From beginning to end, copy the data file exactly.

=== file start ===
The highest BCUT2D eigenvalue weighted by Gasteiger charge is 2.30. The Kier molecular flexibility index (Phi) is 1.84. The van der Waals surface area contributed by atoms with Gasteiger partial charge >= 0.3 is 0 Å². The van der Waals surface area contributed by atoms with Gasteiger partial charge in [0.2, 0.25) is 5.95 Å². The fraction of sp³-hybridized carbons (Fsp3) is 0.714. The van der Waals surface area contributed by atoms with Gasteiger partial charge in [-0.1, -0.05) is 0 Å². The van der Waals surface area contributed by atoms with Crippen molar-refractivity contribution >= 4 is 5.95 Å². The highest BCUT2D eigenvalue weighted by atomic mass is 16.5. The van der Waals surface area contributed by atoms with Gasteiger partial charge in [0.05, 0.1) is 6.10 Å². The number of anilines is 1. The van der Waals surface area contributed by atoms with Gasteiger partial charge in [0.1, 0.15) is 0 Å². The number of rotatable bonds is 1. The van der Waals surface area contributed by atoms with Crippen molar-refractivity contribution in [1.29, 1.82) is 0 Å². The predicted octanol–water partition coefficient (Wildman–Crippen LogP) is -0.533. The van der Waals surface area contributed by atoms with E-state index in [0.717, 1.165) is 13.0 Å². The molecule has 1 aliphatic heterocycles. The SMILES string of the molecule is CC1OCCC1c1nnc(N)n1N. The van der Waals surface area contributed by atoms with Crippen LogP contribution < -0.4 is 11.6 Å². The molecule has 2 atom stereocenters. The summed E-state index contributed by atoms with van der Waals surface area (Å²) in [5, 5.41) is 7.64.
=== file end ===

The highest BCUT2D eigenvalue weighted by Gasteiger charge is 2.30. The Kier molecular flexibility index (Phi) is 1.84. The van der Waals surface area contributed by atoms with Gasteiger partial charge >= 0.3 is 0 Å². The van der Waals surface area contributed by atoms with Gasteiger partial charge in [0.2, 0.25) is 5.95 Å². The fraction of sp³-hybridized carbons (Fsp3) is 0.714. The van der Waals surface area contributed by atoms with Gasteiger partial charge in [-0.1, -0.05) is 0 Å². The van der Waals surface area contributed by atoms with Crippen molar-refractivity contribution >= 4 is 5.95 Å². The highest BCUT2D eigenvalue weighted by atomic mass is 16.5. The van der Waals surface area contributed by atoms with Gasteiger partial charge in [0.05, 0.1) is 6.10 Å². The number of anilines is 1. The van der Waals surface area contributed by atoms with Gasteiger partial charge in [0.1, 0.15) is 0 Å². The number of rotatable bonds is 1. The van der Waals surface area contributed by atoms with Crippen molar-refractivity contribution in [1.29, 1.82) is 0 Å². The predicted octanol–water partition coefficient (Wildman–Crippen LogP) is -0.533. The van der Waals surface area contributed by atoms with E-state index in [0.717, 1.165) is 13.0 Å². The molecule has 1 aliphatic heterocycles. The SMILES string of the molecule is CC1OCCC1c1nnc(N)n1N. The van der Waals surface area contributed by atoms with Crippen LogP contribution < -0.4 is 11.6 Å². The molecule has 2 atom stereocenters. The summed E-state index contributed by atoms with van der Waals surface area (Å²) in [5, 5.41) is 7.64.